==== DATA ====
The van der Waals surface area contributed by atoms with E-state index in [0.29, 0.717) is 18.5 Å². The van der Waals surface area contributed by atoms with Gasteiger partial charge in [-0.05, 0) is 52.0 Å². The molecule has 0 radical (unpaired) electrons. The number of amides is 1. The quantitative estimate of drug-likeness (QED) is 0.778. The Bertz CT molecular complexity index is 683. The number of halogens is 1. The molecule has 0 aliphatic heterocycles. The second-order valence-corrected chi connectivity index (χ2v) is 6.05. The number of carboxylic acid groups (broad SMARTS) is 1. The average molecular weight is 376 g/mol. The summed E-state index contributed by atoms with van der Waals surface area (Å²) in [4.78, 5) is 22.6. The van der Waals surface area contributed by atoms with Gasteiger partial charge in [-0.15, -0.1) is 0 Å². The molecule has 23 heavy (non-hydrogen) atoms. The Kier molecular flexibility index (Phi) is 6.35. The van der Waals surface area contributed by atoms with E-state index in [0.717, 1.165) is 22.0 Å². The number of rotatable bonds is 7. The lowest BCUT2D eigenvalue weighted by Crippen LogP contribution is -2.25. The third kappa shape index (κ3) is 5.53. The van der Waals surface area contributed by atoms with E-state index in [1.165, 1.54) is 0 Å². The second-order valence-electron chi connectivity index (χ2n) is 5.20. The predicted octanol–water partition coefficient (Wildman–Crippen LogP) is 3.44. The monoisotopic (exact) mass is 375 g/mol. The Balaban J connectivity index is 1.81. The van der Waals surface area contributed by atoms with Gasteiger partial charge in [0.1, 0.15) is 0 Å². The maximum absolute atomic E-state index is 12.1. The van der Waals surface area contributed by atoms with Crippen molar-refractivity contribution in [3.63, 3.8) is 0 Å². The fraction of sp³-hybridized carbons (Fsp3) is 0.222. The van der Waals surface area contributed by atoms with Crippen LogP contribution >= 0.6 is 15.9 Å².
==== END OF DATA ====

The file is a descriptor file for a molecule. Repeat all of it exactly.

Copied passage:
The van der Waals surface area contributed by atoms with E-state index in [0.29, 0.717) is 18.5 Å². The van der Waals surface area contributed by atoms with Gasteiger partial charge in [-0.05, 0) is 52.0 Å². The molecule has 0 radical (unpaired) electrons. The number of amides is 1. The quantitative estimate of drug-likeness (QED) is 0.778. The Bertz CT molecular complexity index is 683. The number of halogens is 1. The molecule has 0 aliphatic heterocycles. The second-order valence-corrected chi connectivity index (χ2v) is 6.05. The number of carboxylic acid groups (broad SMARTS) is 1. The average molecular weight is 376 g/mol. The summed E-state index contributed by atoms with van der Waals surface area (Å²) in [4.78, 5) is 22.6. The van der Waals surface area contributed by atoms with Gasteiger partial charge in [-0.15, -0.1) is 0 Å². The molecule has 23 heavy (non-hydrogen) atoms. The Kier molecular flexibility index (Phi) is 6.35. The van der Waals surface area contributed by atoms with E-state index in [0.717, 1.165) is 22.0 Å². The number of rotatable bonds is 7. The lowest BCUT2D eigenvalue weighted by Crippen LogP contribution is -2.25. The third kappa shape index (κ3) is 5.53. The van der Waals surface area contributed by atoms with E-state index in [1.165, 1.54) is 0 Å². The second-order valence-electron chi connectivity index (χ2n) is 5.20. The predicted octanol–water partition coefficient (Wildman–Crippen LogP) is 3.44. The monoisotopic (exact) mass is 375 g/mol. The Balaban J connectivity index is 1.81. The van der Waals surface area contributed by atoms with Gasteiger partial charge in [0.1, 0.15) is 0 Å². The maximum absolute atomic E-state index is 12.1. The van der Waals surface area contributed by atoms with Crippen molar-refractivity contribution in [3.63, 3.8) is 0 Å². The fraction of sp³-hybridized carbons (Fsp3) is 0.222. The van der Waals surface area contributed by atoms with Crippen LogP contribution >= 0.6 is 15.9 Å².